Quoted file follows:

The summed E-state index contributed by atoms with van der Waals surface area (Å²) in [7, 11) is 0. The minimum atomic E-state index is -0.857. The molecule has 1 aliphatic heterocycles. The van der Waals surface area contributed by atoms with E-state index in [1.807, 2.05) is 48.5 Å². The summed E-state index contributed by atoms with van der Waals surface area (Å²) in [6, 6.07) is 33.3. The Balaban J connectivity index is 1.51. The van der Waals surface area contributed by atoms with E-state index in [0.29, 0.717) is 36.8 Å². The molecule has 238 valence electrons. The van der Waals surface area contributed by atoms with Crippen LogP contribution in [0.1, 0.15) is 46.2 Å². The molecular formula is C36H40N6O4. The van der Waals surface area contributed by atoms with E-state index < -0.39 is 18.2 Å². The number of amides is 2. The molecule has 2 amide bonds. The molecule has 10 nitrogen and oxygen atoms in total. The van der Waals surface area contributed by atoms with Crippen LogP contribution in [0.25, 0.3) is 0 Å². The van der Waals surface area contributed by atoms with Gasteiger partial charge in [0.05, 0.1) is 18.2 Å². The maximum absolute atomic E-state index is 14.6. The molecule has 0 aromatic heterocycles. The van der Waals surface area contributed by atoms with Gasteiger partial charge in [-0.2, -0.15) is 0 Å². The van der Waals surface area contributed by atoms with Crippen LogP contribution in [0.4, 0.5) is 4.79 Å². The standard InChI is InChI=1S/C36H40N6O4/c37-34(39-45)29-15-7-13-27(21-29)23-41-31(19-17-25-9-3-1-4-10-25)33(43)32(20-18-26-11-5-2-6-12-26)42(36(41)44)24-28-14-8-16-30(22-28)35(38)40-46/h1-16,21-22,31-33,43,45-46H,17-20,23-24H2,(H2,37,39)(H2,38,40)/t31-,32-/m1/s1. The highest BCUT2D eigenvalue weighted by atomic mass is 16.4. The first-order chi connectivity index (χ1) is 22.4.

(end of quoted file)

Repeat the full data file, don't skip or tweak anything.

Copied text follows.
The summed E-state index contributed by atoms with van der Waals surface area (Å²) in [7, 11) is 0. The minimum atomic E-state index is -0.857. The molecule has 1 aliphatic heterocycles. The van der Waals surface area contributed by atoms with E-state index in [1.807, 2.05) is 48.5 Å². The summed E-state index contributed by atoms with van der Waals surface area (Å²) in [6, 6.07) is 33.3. The Balaban J connectivity index is 1.51. The van der Waals surface area contributed by atoms with E-state index in [0.29, 0.717) is 36.8 Å². The molecule has 238 valence electrons. The van der Waals surface area contributed by atoms with Crippen LogP contribution in [0.1, 0.15) is 46.2 Å². The molecular formula is C36H40N6O4. The van der Waals surface area contributed by atoms with E-state index < -0.39 is 18.2 Å². The number of amides is 2. The molecule has 2 amide bonds. The molecule has 10 nitrogen and oxygen atoms in total. The van der Waals surface area contributed by atoms with Crippen LogP contribution in [0.25, 0.3) is 0 Å². The van der Waals surface area contributed by atoms with Gasteiger partial charge in [0.05, 0.1) is 18.2 Å². The maximum absolute atomic E-state index is 14.6. The molecule has 0 aromatic heterocycles. The van der Waals surface area contributed by atoms with Gasteiger partial charge in [-0.2, -0.15) is 0 Å². The van der Waals surface area contributed by atoms with Crippen LogP contribution in [0.4, 0.5) is 4.79 Å². The standard InChI is InChI=1S/C36H40N6O4/c37-34(39-45)29-15-7-13-27(21-29)23-41-31(19-17-25-9-3-1-4-10-25)33(43)32(20-18-26-11-5-2-6-12-26)42(36(41)44)24-28-14-8-16-30(22-28)35(38)40-46/h1-16,21-22,31-33,43,45-46H,17-20,23-24H2,(H2,37,39)(H2,38,40)/t31-,32-/m1/s1. The highest BCUT2D eigenvalue weighted by atomic mass is 16.4. The first-order chi connectivity index (χ1) is 22.4.